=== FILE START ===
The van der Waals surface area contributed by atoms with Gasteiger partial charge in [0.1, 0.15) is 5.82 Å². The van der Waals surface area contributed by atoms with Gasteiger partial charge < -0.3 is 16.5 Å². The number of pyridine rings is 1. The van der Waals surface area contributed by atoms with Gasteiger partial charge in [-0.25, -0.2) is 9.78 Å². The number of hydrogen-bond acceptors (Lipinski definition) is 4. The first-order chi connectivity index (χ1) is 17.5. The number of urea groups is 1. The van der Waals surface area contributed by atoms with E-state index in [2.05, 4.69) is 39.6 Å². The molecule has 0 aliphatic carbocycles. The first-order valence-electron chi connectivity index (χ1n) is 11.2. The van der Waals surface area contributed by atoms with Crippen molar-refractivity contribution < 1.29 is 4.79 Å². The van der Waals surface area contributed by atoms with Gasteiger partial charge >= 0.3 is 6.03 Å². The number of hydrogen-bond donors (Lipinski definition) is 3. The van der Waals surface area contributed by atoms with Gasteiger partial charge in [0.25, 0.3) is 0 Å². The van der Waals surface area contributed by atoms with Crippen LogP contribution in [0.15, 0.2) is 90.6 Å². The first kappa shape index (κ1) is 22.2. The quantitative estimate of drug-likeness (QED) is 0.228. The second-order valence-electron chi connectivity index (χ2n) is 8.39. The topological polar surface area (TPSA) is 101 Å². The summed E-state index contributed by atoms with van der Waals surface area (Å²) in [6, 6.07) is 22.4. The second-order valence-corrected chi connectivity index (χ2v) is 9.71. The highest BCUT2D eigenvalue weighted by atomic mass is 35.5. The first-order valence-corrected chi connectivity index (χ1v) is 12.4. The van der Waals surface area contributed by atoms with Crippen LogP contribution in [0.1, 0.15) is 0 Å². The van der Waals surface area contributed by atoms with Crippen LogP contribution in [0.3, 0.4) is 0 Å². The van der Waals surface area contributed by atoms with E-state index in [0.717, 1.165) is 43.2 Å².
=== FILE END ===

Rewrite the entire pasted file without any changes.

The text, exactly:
The van der Waals surface area contributed by atoms with Gasteiger partial charge in [0.1, 0.15) is 5.82 Å². The van der Waals surface area contributed by atoms with Gasteiger partial charge < -0.3 is 16.5 Å². The number of pyridine rings is 1. The van der Waals surface area contributed by atoms with Gasteiger partial charge in [-0.25, -0.2) is 9.78 Å². The number of hydrogen-bond acceptors (Lipinski definition) is 4. The first-order chi connectivity index (χ1) is 17.5. The number of urea groups is 1. The van der Waals surface area contributed by atoms with E-state index in [2.05, 4.69) is 39.6 Å². The molecule has 0 aliphatic carbocycles. The first-order valence-electron chi connectivity index (χ1n) is 11.2. The van der Waals surface area contributed by atoms with Crippen molar-refractivity contribution < 1.29 is 4.79 Å². The van der Waals surface area contributed by atoms with Gasteiger partial charge >= 0.3 is 6.03 Å². The number of hydrogen-bond donors (Lipinski definition) is 3. The van der Waals surface area contributed by atoms with Gasteiger partial charge in [0.25, 0.3) is 0 Å². The van der Waals surface area contributed by atoms with Crippen LogP contribution in [0.15, 0.2) is 90.6 Å². The first kappa shape index (κ1) is 22.2. The quantitative estimate of drug-likeness (QED) is 0.228. The second-order valence-electron chi connectivity index (χ2n) is 8.39. The topological polar surface area (TPSA) is 101 Å². The summed E-state index contributed by atoms with van der Waals surface area (Å²) in [6, 6.07) is 22.4. The second-order valence-corrected chi connectivity index (χ2v) is 9.71. The highest BCUT2D eigenvalue weighted by atomic mass is 35.5. The first-order valence-corrected chi connectivity index (χ1v) is 12.4. The van der Waals surface area contributed by atoms with Crippen LogP contribution in [0.1, 0.15) is 0 Å². The van der Waals surface area contributed by atoms with Crippen LogP contribution in [0.3, 0.4) is 0 Å². The van der Waals surface area contributed by atoms with E-state index in [0.717, 1.165) is 43.2 Å².